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Jan 13, 2015 | 20:34 GMT

3 mins read

Contrasting Greek Elections with Market Reactions

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Contrasting Greek Elections with Market Reactions

Rumors are swirling around the eurozone that Greece may soon be the first member to leave the monetary union, with all sides holding their breath in advance of Greek general elections scheduled for Jan. 25. The last time "Grexit" was seriously considered was also during a Greek election; in fact, there were two. The first election in May 2012 failed to return a usable result, so a second election took place the following June 17 and led to a coalition of the country's two traditional center-right and center-left rivals — a desperate measure to keep Greece's mainstream parties in power.

Looking at the difference between market reactions then and now is informative. In 2012, Greek bond yields — one indicator of the likelihood of default — flew up to 30 percent, but the statistics to watch back then were the yields of other Southern European states. Back then, it was clear that the market was linking Greece's problems with a likely contagion to Italy and Spain (and several other peripheral economies) since Italian yields also rose, almost hitting 7 percent, which was considered unsustainable for the Italian economy. This time around however, the market has been much more relaxed about Greece's travails. Greece itself has only seen its yields rise to 10.68 percent, while the other peripheral countries have seen their yields stay largely unaffected. There are several reasons for this.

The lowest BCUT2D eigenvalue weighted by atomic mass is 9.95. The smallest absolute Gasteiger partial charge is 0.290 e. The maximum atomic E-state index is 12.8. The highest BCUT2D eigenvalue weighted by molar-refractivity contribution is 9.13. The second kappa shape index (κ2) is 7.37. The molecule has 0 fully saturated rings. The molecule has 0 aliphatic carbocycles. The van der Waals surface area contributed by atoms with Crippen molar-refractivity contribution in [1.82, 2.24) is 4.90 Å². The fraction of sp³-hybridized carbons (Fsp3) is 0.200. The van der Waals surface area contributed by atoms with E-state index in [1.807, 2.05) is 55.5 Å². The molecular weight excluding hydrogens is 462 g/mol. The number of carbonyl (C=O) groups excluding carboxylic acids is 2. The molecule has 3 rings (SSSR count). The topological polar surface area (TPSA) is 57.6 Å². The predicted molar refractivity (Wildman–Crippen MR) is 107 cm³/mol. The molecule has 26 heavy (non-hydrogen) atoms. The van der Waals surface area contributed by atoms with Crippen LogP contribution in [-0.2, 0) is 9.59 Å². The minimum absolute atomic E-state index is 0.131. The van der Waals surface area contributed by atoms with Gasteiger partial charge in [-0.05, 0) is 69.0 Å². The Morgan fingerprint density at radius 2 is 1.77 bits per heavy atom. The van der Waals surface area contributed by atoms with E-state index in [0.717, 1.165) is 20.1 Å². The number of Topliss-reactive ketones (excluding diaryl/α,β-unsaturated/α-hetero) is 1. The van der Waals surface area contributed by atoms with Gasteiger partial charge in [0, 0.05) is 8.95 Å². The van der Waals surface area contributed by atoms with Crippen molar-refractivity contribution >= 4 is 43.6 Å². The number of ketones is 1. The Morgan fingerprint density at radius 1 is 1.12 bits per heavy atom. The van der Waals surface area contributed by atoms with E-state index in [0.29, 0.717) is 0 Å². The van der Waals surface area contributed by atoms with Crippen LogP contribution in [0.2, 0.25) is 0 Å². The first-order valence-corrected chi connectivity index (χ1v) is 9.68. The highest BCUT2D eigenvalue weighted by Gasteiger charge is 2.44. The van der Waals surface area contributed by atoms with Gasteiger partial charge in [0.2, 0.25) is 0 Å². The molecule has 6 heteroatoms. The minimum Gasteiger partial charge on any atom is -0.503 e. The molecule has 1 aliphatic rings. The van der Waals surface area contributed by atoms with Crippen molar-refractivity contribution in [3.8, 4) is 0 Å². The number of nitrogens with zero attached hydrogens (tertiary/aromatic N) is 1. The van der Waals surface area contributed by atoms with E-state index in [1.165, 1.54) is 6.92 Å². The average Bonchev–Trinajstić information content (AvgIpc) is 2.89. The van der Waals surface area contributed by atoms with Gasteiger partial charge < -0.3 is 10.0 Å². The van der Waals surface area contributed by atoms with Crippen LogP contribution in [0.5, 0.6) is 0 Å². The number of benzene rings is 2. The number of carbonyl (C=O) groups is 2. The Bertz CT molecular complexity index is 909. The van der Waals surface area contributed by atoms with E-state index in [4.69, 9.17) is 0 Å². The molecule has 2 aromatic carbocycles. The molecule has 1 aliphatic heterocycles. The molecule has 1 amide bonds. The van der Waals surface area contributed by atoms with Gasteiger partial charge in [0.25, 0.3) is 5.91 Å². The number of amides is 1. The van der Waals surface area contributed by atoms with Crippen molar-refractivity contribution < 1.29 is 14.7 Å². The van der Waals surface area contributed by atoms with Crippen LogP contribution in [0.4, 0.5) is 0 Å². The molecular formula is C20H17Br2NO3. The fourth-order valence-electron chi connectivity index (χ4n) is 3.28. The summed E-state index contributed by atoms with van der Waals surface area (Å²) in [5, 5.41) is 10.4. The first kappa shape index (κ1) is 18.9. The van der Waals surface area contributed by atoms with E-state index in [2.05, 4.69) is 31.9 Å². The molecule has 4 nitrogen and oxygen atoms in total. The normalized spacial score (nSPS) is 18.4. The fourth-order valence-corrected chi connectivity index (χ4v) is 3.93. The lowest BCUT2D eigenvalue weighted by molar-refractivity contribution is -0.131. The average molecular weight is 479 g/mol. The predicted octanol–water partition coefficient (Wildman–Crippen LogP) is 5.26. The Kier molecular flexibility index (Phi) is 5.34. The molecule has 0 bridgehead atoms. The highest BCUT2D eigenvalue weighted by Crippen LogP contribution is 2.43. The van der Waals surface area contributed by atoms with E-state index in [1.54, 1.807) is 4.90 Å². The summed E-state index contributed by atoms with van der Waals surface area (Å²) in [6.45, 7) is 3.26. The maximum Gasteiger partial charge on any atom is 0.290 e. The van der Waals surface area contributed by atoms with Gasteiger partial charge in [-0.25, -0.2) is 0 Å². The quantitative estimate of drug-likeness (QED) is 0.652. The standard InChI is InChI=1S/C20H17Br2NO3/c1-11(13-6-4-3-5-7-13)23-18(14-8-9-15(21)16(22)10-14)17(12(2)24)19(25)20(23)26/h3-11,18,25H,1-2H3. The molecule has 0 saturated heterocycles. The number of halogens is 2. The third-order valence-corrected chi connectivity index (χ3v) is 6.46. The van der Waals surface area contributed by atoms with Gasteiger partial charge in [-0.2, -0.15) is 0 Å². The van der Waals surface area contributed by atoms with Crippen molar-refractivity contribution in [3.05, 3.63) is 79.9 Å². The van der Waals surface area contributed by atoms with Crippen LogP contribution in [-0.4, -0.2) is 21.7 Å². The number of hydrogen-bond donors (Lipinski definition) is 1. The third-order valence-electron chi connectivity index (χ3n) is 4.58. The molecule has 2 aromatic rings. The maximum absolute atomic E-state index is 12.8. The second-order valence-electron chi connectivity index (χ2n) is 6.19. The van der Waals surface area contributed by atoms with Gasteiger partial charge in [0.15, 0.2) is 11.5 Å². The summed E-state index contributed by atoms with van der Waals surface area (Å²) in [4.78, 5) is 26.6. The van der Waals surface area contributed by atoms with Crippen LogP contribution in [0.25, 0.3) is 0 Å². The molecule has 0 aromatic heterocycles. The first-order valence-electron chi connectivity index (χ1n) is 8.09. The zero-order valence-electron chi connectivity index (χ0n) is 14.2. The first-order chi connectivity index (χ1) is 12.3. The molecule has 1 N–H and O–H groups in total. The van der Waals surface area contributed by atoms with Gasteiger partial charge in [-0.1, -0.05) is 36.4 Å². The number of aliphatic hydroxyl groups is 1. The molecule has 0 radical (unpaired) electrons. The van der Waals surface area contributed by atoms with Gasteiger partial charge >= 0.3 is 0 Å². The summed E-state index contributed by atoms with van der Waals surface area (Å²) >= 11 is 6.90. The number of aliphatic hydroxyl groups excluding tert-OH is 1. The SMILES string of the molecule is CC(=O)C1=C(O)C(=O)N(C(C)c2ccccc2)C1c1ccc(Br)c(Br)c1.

In 2012 the eurozone's banks were heavily exposed to Greek debt, and were more vulnerable to defaults on any loans they had made, thus a chain reaction was theoretically possible that could bring down the eurozone's banks and then its governments. Confidence has now been shored up by the creation of a banking union, while the balance sheets of European banks have also been largely cleaned up in the intervening years. In addition, the majority of Greek sovereign debt is now held by large institutions (the IMF and various European institutions) that are better able to take the hit in the case of default, reducing the danger of contagion.

Nevertheless the market is still being overly complacent. A Grexit may not have the same immediate financial repercussions that it would have had in 2012, but the potential political disruption from a member state leaving the eurozone remains extremely significant, not least because the mechanism for such an exit has yet to be designed, meaning the procedure itself may be messy and disruptive. Also, once the exit has been revealed, that option will become much more feasible for the remaining members. So while the immediate financial ramifications of a Grexit may not be filling the market with fear right now, the political effects certainly should be.

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